23 23 Dirty Block Tracking Architecture  Benefits Well understood architecture based similar to live VM migration Eliminated performance issues associated with snapshots Enables block level optimizations Atomicity  Challenges Migrations may not converge (and will not succeed with reasonable downtime) Destination slower than source Insufficient copy bandwidth Convergence logic difficult to tune Downtime

24 24 Block Write Frequency – Exchange Workload

25 25 Heat Optimization – Introduction  Defer copying data that is frequently written  Detects frequently written blocks File system metadata Circular logs Application specific data  No significant benefit for: Copy on write file systems (e.g. ZFS, HAMMER, WAFL) Workloads with limited locality (e.g. OLTP)

26 26 Heat Optimization – Design Disk LBAs

27 27 DBT versus IO Mirroring Intuition  Live migration intuition – intercepting all memory writes is expensive Trapping interferes with data fast path DBT traps only first write to a page Writes a batched to aggregate subsequent writes without trap  Intercepting all storage writes is cheap IO stack processes all IOs already  IO Mirroring Synchronously mirror all writes Single pass copy of the bulk of the disk

28 28 Dest VolumeSrc Volume VMDK IO Mirroring – ESX 5.0 ESX Host VMDK

29 29 Migration Time vs. Varying OIO

30 30 Downtime vs. Varying OIO

31 31 Total Penalty vs. Varying OIO

32 32 IO Mirroring  Benefits Minimal migration time Near-zero downtime Atomicity  Challenges Complex code to guarantee atomicity of the migration Odd guest interactions require code for verification and debugging

33 33 Throttling the source

34 34 IO Mirroring to Slow Destination Start End

35 35 Agenda  What is live migration?  Migration architectures  Lessons

36 36 Recap  In the beginning live migration  Snapshot: Usually has the worst downtime/penalty Whole disk level abstraction Snapshot overheads due to metadata No atomicity  DBT: Manageable downtime (except when OIO > 16) Enabled block level optimizations Difficult to make convergence decisions No natural throttling

37 37 Recap – Cont.  Insight: storage is not memory Interposing on all writes is practical and performant  IO Mirroring: Near-zero downtime Best migration time consistency Minimal performance penalty No convergence logic necessary Natural throttling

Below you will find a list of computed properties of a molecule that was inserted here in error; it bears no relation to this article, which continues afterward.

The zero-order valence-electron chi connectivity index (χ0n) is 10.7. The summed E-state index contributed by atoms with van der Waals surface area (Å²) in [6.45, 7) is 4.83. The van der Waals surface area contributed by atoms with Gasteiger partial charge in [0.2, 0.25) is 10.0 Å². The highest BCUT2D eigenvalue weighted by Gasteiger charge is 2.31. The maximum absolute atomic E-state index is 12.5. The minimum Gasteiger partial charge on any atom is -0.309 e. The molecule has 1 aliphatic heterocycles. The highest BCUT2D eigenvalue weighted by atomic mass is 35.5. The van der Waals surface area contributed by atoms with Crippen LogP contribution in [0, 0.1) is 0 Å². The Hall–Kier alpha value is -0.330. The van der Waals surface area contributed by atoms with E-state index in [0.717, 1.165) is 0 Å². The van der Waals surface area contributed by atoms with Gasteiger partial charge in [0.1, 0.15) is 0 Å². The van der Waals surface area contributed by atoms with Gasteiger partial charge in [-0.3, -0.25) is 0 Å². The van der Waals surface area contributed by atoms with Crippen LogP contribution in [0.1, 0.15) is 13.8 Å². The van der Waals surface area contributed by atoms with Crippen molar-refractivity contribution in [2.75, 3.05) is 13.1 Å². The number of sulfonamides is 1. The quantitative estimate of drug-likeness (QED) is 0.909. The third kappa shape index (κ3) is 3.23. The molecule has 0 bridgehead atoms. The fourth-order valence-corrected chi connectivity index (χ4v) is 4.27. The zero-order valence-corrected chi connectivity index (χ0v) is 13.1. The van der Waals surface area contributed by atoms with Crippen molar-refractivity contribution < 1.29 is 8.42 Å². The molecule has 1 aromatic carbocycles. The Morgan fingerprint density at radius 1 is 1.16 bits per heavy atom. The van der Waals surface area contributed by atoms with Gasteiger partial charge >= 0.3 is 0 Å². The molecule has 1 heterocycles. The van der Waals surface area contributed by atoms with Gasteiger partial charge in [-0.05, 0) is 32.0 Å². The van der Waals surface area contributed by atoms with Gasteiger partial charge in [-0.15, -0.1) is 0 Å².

38 38 Future Work  Leverage workload analysis to reduce mirroring overhead Defer mirroring regions with potential sequential write IO patterns Defer hot blocks Read ahead for lazy mirroring  Apply mirroring to WAN migrations New optimizations and hybrid architecture

39 39 Thank You!

40 40 Backup Slides

41 41 Exchange Migration with Heat

42 42 Exchange Workload  Exchange 2010: Workload generated by Exchange Load Generator 2000 User mailboxes Migrated only the 350 GB mailbox disk  Hardware: Dell PowerEdge R910: 8-core Nehalem-EX EMC CX3-40 Migrated between two 6 disk RAID-0 volumes

43 43 Exchange Results TypeMigration TimeDowntime DBT Incremental DBT IO Mirroring DBT (2x)Failed- Incremental DBT (2x)Failed- IO Mirroring (2x)

44 44 IO Mirroring Lock Behavior  Moving the lock region 1. Wait for non-mirrored inflight read IOs to complete. (queue all IOs) 2. Move the lock range 3. Release queued IOs II Locked region: IOs deferred until lock release III Unlocked region: Write IOs to source only I Mirrored region: Write IOs mirrored

45 45 Non-trivial Guest Interactions  Guest IO crossing disk locked regions  Guest buffer cache changing  Overlapped IOs

46 46 Lock Latency and Data Mover Time Time (s) No Contention Lock Contention IO Mirroring Lock 2 nd Disk

47 47 Source/Destination Valid Inconsistencies  Normal Guest Buffer Cache Behavior  This inconsistency is okay! Source and destination are both valid crash consistent views of the disk Time Guest OS Issues IO Source IO Issued Destination IO Issued Guest OS Modifies Buffer Cache

48 48 Source/Destination Valid Inconsistencies  Overlapping IOs (Synthetic workloads only)  Seen in Iometer and other synthetic benchmarks  File systems do not generate this Virtual Disk Source DiskDestination Disk IO 1 IO 2 IO 1 IO 2 IO 1 IO 2 Issue Order LBA IO Reordering

49 49 Incremental DBT Optimization – ESX 4.1 Write to blocksDirty block ??? ? ? Disk Blocks CopyIgnoreCopyIgnore